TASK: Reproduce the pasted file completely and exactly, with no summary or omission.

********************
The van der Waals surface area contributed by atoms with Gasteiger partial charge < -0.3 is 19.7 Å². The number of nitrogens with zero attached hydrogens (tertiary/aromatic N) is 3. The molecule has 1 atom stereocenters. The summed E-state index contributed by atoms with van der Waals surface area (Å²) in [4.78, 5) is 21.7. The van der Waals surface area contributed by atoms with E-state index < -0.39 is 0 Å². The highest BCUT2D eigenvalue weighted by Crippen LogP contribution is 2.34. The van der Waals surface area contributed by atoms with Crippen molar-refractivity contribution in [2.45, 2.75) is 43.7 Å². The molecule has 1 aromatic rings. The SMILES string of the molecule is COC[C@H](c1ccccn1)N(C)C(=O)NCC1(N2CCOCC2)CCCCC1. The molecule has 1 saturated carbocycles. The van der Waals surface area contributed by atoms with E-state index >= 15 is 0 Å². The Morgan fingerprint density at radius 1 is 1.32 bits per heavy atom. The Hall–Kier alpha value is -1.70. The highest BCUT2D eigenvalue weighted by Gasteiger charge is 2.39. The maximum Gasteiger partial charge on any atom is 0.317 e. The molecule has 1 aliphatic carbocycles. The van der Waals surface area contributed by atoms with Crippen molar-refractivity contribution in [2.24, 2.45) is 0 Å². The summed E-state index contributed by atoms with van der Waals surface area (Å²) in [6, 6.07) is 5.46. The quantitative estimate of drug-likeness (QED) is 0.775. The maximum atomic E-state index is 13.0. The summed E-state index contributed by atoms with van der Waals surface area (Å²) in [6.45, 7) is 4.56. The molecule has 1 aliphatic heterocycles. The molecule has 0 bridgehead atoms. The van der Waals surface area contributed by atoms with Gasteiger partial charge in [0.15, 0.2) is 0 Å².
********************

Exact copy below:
The van der Waals surface area contributed by atoms with Gasteiger partial charge < -0.3 is 19.7 Å². The number of nitrogens with zero attached hydrogens (tertiary/aromatic N) is 3. The molecule has 1 atom stereocenters. The summed E-state index contributed by atoms with van der Waals surface area (Å²) in [4.78, 5) is 21.7. The van der Waals surface area contributed by atoms with E-state index < -0.39 is 0 Å². The highest BCUT2D eigenvalue weighted by Crippen LogP contribution is 2.34. The van der Waals surface area contributed by atoms with Crippen molar-refractivity contribution in [2.45, 2.75) is 43.7 Å². The molecule has 1 aromatic rings. The SMILES string of the molecule is COC[C@H](c1ccccn1)N(C)C(=O)NCC1(N2CCOCC2)CCCCC1. The molecule has 1 saturated carbocycles. The van der Waals surface area contributed by atoms with E-state index >= 15 is 0 Å². The Morgan fingerprint density at radius 1 is 1.32 bits per heavy atom. The Hall–Kier alpha value is -1.70. The highest BCUT2D eigenvalue weighted by Gasteiger charge is 2.39. The maximum Gasteiger partial charge on any atom is 0.317 e. The molecule has 1 aliphatic carbocycles. The van der Waals surface area contributed by atoms with Crippen molar-refractivity contribution in [2.24, 2.45) is 0 Å². The summed E-state index contributed by atoms with van der Waals surface area (Å²) in [6, 6.07) is 5.46. The quantitative estimate of drug-likeness (QED) is 0.775. The maximum atomic E-state index is 13.0. The summed E-state index contributed by atoms with van der Waals surface area (Å²) in [6.45, 7) is 4.56. The molecule has 1 aliphatic heterocycles. The molecule has 0 bridgehead atoms. The van der Waals surface area contributed by atoms with Gasteiger partial charge in [0.15, 0.2) is 0 Å².